Now that the Beijing Olympics are running their final course – the Olympic Village a sea of hastily stuffed suitcases and used sneakers; athletes packing to catch their flights home, and the famous Bird’s Nest stadium about to be demoted to just another execution site for Chinese political prisoners – I have a few words to say to the American sports commentators, flown at great expense from the United States to double our delight and pluralize our pleasure, during this momentous, quadrennial event:
“FOR GOD’S SAKE, SHUT UP!”
I’m no great sports fan. I don’t savor the weekend ballgame or rush off to the golf course at every opportunity. I don’t even know what ESPN stands for. Just once in a while, however, my interest in matters physical raises itself above the level of a female body beautiful and attaches me to the cathode ray tube for a week, or a fortnight, of sport spectacular.
The British Lawn Tennis Championships at Wimbledon; the soccer World Cup; the Olympics. Throughout my life these events have held a certain fascination. Then, sadly, I moved to the United States of America.
Yes, I can still view these events, albeit through a constant barrage of Pepsi Cola, Kentucky Fried Chicken, and Viagra marketing, but the enjoyment is sucked away as surely as a Texas teen demolishing a Coke in the heat of a Dallas summer, by the inane chattering of certain employees of the US corporate media who misrepresent themselves as, “commentators”.
In truth, their aim is to distract the viewer from the current event by disclosing lurid details of their past life, latest acquisitions from Christian Dior, or in the case of one female broadcaster at the Olympics, a lecture on the architecture of the stadium roof during a particularly engrossing performance of a Russian rhythmic gymnast who needed no commentary, other than the most delicate of vocal punctuation, to transport one to a blissful state of nirvana by her beauty, poise, and ballet-like dexterity.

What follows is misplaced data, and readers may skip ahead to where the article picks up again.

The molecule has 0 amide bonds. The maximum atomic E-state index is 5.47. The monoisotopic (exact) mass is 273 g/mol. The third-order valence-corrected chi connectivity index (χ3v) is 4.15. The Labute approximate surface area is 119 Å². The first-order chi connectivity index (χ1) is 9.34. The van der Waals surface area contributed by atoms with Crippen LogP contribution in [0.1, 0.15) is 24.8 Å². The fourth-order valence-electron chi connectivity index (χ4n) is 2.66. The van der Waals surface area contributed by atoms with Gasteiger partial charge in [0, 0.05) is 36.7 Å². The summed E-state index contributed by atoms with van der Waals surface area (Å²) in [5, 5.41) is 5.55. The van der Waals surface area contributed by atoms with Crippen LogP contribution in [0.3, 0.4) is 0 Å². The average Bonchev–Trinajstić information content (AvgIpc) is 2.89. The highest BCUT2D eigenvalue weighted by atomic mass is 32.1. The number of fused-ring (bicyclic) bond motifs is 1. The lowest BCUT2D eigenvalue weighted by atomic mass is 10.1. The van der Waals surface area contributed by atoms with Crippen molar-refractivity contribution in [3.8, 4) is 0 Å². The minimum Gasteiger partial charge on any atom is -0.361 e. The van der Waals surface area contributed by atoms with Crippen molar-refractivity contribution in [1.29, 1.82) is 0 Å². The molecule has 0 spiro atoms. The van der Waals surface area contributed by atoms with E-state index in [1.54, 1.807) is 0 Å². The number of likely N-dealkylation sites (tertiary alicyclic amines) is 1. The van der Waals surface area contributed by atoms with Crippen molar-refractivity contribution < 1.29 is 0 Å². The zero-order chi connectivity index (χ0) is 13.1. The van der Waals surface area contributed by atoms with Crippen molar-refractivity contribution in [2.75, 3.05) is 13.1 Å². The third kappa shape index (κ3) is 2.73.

The woman responsible for this rape of art and physical flawlessness is no exception to the rule. Rather, she is the norm. Wimbledon is ruined annually by the vocal floodgates of ex-US tennis stars-cum-media reporters who have about as much idea how to conduct a commentary on play as the Roman Emperor Nero had of Christian forgiveness.
Last year’s World Cup soccer tournament suffered similar inanity.
There’s a good reason for such lack of professionalism brazenly displayed by those employed by US corporate media outlets like NBC, (who, incidentally, have somehow secured the contract to exclusively cover both the Vancouver winter Olympics of 2010, and the London Olympics of 2012). It’s an automatic assumption that ex-players make good commentators. Nothing is further from the truth. While a sports commentator benefits from a thorough grounding in his particular field, the art of commentary has nothing to do with physical expertise in any particular sport.
Those of us mature enough to remember great BBC radio commentators like John Motson, Kenneth Wolstenholme, and Eddie Waring know that sports stars don’t necessarily make good commentators – something the US media has yet to fathom.
This supplanting of vocal expertise by pointless prattle is a necessary part of televised American sport. With the possible exception of basketball, other activities – baseball and American football – involve short periods of involvement interspersed with long, grotesquely boring, eons of inactivity that necessitate some form of vocal interlocution to prevent the viewer lapsing into somnolence. For this, the American ‘commentator’ is indispensable.
Fortunately, in the rest of the world sport partakes of sufficient activity to render such vacuous verbiage unnecessary to the point of distraction. Not to make too fine a point, it’s bloody annoying.
If US commentators have nothing better to say during a sporting event than to comment on such matters as the stadium roof, we’d all be much better off if they stayed at home and left the grace and skill of the competitors to speak for itself.
Filed under: Undesirable vocal proliferation